Since CVTs are lamented as being horrible automotive appliances, the Camry must have the better transmission, correct? Wrong. The CVT installed in the Honda Accord is a shining example of how well they can perform in the right setting. Eager to respond and never holding the engine at annoyingly high RPM, this CVT is quite possibly the most seamlessly operating transmission in the entire segment. It lets the Accord accelerate quicker than the numbers would suggest. The Honda only has 14 HP and 11 lb-ft. of torque over the Camry, but on the road it feels like double or triple that.
What’s more, the Accord is also more fuel efficient, rated at 27 MPG city and 36 MPG highway compared to the Camry’s 25 MPG city and 35 MPG highway ratings. It’s worth noting though that in real world testing that gap did shrink, as the Accord returned a 31.0 MPG observed average while the Camry managed a 30.2 MPG average.
|Vehicle||2015 Honda Accord||Advantage||2015 Toyota Camry|
|Engine||2.4 L Four-Cylinder||-||2.5 L Four Cylinder|
|Horsepower||185 HP||Accord||178 HP|
|Torque||181 lb-ft.||Accord||170 lb-ft.|
|Weight||3,365 lbs.||Camry||3,350 lbs.|
|Trunk Space||15.5 cubic feet (no split fold)||Camry||15.4 cubic feet (split fold)|
|Fuel Economy (US)||27 MPG city, 36 MPG hwy||Accord||25 MPG city, 35 MPG hwy|
|Fuel Economy (CDN)||8.8 L/100 km city, 6.5 L/100 km hwy||-||9.7 L/100 km city, 6.9 L/100 km hwy|
|Observed Fuel Economy||31.0 MPG||Accord||30.2 MPG|
|As Tested Price(US)||$31,105||Camry||$28,055|
|As Tested Price(CDN)||$32,723||-||$29,997|
Refinement and Comfort
The Accord’s steering is stiffer and the car feels more planted as a whole compared to the looser-feeling Toyota. We prefer the suspension and chassis setup of the Camry over the Accord, not to mention the fact that it does a better job of isolating passengers from road noise.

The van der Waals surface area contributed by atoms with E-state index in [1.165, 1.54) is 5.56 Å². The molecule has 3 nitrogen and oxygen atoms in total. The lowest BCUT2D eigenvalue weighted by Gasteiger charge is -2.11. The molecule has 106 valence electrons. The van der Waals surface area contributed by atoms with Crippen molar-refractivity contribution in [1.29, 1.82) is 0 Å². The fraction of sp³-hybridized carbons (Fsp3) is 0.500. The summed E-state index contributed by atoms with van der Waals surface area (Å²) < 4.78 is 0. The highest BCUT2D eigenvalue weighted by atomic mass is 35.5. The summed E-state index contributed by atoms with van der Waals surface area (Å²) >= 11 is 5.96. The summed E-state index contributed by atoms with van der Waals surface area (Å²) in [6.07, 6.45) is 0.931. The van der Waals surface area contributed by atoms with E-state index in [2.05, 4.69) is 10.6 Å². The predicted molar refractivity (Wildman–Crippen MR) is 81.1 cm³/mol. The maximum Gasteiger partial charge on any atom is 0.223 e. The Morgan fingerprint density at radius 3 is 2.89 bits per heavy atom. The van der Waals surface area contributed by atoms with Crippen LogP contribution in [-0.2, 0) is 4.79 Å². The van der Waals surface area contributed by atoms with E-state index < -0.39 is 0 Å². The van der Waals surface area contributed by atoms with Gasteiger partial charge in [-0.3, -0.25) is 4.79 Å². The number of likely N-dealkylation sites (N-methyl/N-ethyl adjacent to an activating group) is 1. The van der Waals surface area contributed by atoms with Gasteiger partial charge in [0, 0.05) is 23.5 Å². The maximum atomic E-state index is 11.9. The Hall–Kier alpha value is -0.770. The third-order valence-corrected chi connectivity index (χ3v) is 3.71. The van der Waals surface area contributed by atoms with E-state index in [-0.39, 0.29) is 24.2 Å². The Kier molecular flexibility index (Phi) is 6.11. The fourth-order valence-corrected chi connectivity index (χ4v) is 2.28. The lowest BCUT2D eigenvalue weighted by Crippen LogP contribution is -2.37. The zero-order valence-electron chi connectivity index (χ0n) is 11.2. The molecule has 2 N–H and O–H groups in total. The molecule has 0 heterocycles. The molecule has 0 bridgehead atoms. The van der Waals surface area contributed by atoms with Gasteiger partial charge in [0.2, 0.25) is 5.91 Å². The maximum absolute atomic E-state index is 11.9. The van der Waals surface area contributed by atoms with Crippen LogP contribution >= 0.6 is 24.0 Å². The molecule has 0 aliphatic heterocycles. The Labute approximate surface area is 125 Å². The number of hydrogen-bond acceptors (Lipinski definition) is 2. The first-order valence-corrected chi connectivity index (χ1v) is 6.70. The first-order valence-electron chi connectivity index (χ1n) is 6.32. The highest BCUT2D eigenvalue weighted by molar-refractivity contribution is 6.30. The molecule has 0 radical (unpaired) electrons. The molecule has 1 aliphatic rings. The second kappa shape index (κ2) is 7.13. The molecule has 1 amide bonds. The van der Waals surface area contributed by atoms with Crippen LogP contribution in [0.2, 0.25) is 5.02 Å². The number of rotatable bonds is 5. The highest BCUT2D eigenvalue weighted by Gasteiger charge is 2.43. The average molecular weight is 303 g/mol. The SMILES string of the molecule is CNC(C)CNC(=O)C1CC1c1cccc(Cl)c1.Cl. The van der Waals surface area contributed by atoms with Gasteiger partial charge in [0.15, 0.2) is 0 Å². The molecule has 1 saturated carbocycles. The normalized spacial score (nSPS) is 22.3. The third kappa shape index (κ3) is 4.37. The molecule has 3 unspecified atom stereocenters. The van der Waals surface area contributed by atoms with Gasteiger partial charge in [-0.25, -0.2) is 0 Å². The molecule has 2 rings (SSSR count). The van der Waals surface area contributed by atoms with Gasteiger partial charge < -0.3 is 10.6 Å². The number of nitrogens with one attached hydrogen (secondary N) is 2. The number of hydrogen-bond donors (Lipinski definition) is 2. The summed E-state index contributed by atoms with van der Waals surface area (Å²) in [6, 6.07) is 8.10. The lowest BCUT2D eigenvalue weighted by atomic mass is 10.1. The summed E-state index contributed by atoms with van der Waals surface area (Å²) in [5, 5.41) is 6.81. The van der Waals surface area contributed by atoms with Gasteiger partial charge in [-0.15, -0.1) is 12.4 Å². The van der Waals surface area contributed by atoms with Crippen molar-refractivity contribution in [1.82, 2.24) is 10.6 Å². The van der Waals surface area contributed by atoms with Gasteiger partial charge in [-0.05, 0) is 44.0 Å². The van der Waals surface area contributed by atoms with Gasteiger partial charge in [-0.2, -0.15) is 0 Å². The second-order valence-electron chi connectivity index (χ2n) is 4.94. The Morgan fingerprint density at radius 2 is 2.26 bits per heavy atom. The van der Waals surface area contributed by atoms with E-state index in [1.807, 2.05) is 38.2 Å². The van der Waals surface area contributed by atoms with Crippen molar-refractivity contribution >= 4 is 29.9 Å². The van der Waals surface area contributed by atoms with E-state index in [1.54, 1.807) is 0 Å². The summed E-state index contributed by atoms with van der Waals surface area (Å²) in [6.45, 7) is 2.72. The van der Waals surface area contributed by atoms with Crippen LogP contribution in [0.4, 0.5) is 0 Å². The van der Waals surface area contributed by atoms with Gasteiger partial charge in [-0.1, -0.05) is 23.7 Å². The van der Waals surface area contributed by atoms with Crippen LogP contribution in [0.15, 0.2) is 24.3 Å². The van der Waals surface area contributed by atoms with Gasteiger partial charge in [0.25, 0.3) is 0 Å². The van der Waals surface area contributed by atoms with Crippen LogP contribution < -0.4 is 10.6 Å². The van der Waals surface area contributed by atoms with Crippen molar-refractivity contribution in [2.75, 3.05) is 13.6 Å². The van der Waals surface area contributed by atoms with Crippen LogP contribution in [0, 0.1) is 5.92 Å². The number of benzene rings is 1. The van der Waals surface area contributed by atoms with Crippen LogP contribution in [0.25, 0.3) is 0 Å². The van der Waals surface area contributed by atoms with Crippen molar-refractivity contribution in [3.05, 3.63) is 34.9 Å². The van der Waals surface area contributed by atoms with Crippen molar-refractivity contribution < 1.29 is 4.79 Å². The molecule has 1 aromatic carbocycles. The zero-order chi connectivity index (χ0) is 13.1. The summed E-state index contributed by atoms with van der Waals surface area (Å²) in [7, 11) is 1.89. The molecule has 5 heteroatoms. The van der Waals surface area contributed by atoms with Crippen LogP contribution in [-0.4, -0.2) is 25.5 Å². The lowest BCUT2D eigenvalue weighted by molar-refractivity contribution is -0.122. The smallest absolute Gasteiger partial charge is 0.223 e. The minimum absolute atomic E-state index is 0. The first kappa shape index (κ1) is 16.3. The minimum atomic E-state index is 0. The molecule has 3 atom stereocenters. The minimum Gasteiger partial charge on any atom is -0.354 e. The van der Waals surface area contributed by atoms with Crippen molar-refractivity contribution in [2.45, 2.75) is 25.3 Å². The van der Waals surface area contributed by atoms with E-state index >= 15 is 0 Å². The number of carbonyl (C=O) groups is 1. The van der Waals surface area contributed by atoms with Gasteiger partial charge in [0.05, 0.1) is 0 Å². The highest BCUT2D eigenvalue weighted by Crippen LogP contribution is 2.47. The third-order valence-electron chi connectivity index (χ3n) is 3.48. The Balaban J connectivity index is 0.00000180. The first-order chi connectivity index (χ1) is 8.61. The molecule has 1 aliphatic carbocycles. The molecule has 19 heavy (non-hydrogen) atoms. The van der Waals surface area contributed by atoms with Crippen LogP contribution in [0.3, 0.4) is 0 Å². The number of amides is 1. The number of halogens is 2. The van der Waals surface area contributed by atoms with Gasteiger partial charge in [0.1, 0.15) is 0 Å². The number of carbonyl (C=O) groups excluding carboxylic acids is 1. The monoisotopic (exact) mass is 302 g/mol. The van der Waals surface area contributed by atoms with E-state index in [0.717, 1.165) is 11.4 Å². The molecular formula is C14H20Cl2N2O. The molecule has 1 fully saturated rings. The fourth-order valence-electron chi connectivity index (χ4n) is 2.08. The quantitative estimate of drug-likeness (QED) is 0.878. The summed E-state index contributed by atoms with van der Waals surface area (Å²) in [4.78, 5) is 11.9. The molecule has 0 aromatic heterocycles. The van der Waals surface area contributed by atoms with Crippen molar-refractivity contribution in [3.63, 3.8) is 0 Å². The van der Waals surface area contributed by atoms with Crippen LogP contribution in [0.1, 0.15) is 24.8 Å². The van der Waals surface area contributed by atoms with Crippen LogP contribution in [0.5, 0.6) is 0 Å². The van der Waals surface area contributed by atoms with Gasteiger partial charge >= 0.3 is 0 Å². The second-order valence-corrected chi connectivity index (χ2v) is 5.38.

This close-fought battle continues with cargo space. Rear seat legroom and trunk space are basically tied between the two cars. The only difference we found during real world testing – and it’s negligible – is that the Camry offers a little more headroom. It’s also important to note that the Toyota has split folding rear seats unlike the Honda.
Taller drivers will probably be more comfortable in the Accord. Some of our editors struggled to find a comfortable position in the Camry and complained that the seat couldn’t be lowered enough. It feels like they’re perched on top of the Camry’s cabin instead of within it. This could be a major plus for shorter drivers though as the low dash and beltline do offer great sightlines.
The only way to truly separate these two cars is by quantifying their value and even here, things are murky. Pricing for the Camry begins at $23,795 after delivery, which is nearly a $1,000 more than the $22,925 entry level for an Accord. But, unlike the Camry, the Accord comes standard with a manual transmission at that price. Add the automatic transmission and the price increases $1,800, leapfrogging the Camry. To complicate things further, the $3,000 as tested price advantage for the Camry is null because if we were to option these two cars similarly, the difference in price would again be a few hundred dollars at most.
In the end, it will become a matter of personal taste. For us, that means picking the Camry. It will give you everything you need in a user-friendly package. It looks like there’s a new champion in the practical family sedan battle.
2015 Honda Accord
2015 Toyota Camry